Very quickly, this decision leads to the final phase which is relapse into the old habits we wanted to do away with in the first place. Often, our descent into the old unhealthy habits is worse than before. Once the relapse gets bad enough, the next shiny fitness program (The Tina Triceps Fitness Program?) catches our attention and we begin the cycle all over again.
Sound familiar? I know it, because I lived it for years. Injury, illness, burnout, frustration, were always my reward for the wimpy decisions and the resulting vicious cycle.
How do you turn a wimpy decision into an empowered decision? It starts with the first empowered decision: saying NO to wimpy decisions. Then we can work on our next empowered decisions that help us grow, and lead to a virtuous cycle.
First, a decision is strengthened by a compelling purpose. Why do you want to achieve this goal? Again, specificity is key. If your “why” is “I want to lose weight”, or “I want to be fit and healthy,” that is not compelling because it’s not specific.
But wow, figuring out our purpose is HARD. How do we define a compelling purpose?
A WHY that is specific is a WHY you can visualize with clarity. I know that it is incredibly cliché right now to find your WHY, but I would argue that there’s a reason for that. Because it’s necessary. But more than just saying it, we have to methodically dig deep to find our compelling purpose. We have to look into our values. So really, a compelling purpose is borne of our core values.
If you’re not sure of what your core values are? It’s worth figuring that out. Here’s a little exercise that can help you get started down that path, which makes it easier to discover your compelling purpose.
Determining Your Core Values
Think of three to five specific experiences that have occurred in your life that you would consider your most defining. It could be any experience, small or large, but they must have been moments of significance (transformational, empowering, defining, etc.) for you. Now that you have those experiences, it’s time to determine why they were so significant to you.
There are some criteria for these experiences. They must have provided at least one of the following emotions: great joy, great pride, significant personal growth (a transformative experience), or a pivot in your life (career change, beginning or end of relationship, etc.).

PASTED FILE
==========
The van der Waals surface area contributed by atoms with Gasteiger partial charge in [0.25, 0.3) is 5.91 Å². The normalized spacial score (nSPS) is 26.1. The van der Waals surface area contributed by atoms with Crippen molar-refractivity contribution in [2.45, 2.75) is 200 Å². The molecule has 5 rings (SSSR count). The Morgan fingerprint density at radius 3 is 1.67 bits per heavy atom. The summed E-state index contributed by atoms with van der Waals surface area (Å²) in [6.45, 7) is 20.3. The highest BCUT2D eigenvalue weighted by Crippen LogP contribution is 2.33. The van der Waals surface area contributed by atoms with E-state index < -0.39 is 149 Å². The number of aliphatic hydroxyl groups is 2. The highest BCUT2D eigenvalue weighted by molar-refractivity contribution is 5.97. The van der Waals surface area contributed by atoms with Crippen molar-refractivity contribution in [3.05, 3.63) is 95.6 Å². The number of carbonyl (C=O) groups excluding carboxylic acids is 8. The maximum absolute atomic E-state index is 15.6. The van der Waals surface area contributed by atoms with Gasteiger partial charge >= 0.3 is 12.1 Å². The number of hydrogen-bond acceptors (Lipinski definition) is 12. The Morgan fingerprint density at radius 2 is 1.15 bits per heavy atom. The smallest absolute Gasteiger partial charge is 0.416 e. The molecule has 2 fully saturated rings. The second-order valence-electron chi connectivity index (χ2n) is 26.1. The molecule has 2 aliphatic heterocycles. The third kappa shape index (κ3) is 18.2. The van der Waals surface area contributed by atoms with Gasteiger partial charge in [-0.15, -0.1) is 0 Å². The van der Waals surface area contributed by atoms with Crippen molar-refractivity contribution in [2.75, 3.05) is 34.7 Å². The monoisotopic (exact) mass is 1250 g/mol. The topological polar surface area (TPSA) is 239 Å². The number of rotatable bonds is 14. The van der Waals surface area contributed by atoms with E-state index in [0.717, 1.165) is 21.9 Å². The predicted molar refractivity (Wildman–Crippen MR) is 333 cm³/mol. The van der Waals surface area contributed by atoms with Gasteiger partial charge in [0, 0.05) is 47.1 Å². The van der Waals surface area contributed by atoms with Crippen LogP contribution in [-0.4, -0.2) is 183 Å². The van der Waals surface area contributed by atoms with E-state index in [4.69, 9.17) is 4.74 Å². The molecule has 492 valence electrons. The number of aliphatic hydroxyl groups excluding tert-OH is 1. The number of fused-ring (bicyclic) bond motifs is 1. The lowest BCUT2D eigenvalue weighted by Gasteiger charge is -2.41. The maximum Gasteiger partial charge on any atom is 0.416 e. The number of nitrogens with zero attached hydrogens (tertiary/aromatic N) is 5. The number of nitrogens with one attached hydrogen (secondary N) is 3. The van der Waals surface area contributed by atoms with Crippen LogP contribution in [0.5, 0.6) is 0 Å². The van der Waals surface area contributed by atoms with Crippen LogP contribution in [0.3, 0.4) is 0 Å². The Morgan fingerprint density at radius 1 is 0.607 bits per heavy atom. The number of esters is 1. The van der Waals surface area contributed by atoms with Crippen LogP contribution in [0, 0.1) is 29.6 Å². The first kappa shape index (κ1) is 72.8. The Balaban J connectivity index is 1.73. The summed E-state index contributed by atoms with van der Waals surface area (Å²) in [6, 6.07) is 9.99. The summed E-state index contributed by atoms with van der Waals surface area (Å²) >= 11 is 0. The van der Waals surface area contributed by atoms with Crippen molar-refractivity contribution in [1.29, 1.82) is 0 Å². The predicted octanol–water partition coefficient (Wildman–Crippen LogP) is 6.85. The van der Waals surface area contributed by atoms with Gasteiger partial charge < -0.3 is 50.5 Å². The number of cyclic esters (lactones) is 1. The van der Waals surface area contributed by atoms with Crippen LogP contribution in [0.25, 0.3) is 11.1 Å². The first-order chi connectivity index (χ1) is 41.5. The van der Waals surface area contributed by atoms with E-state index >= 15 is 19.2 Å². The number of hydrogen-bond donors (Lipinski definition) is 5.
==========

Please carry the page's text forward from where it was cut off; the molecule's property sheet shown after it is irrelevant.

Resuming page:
Put yourself back in each of those experiences and start journaling about each of them, making note of specific words you are using to describe each experience. For example, you may find that the career change gave you joy because it was an opportunity for “growth”, “connection with others”, or “challenge.” If these words elicit feelings of joy or pride, then clearly they are at the root of your core values.
When you’re done with this exercise, you may find that you have 20 words that describe your values. Now it’s time to look for connections between the words and narrow that down to about five to seven core values. Some examples may include freedom, continuous improvement, spiritual connection, loyalty, contribution, creativity, humor, etc.
Now that you have some core values, you can start to journal or meditate on how those values can form the foundation of a compelling purpose related to your desire. If it’s a health and fitness goal, how do those values form the core of the purpose behind your fitness and health goal?
As you can see, it goes much deeper than “I want to lose a few pounds.”
Here’s a personal example from my beginnings as a triathlete. A few of my core values are growth, spiritual connection, nature, adventure, patience, and humor. How does that align with a compelling purpose that leads to an empowering decision I can stick to every day?
I realized that triathlon was a sport where I could gradually and safely (patience) push beyond my confort zone (growth), racing all over the world (adventure and nature), while experiencing a profound achievement (spiritual connection)…
All while wearing tight spandex (humor).
That is the foundation of an empowered decision. So now you can stare with intensity toward the heavens, thrust your fist to the sky, and triumphantly shout “we shall have meatloaf!!!”… or… whatever your decision actually is.
With a desire to achieve a specific outcome, a compelling purpose that is aligned with core values, and an empowered decision you can commit to daily, it’s time to plan our journey. We will share that in the next part. Until then, happy decision making!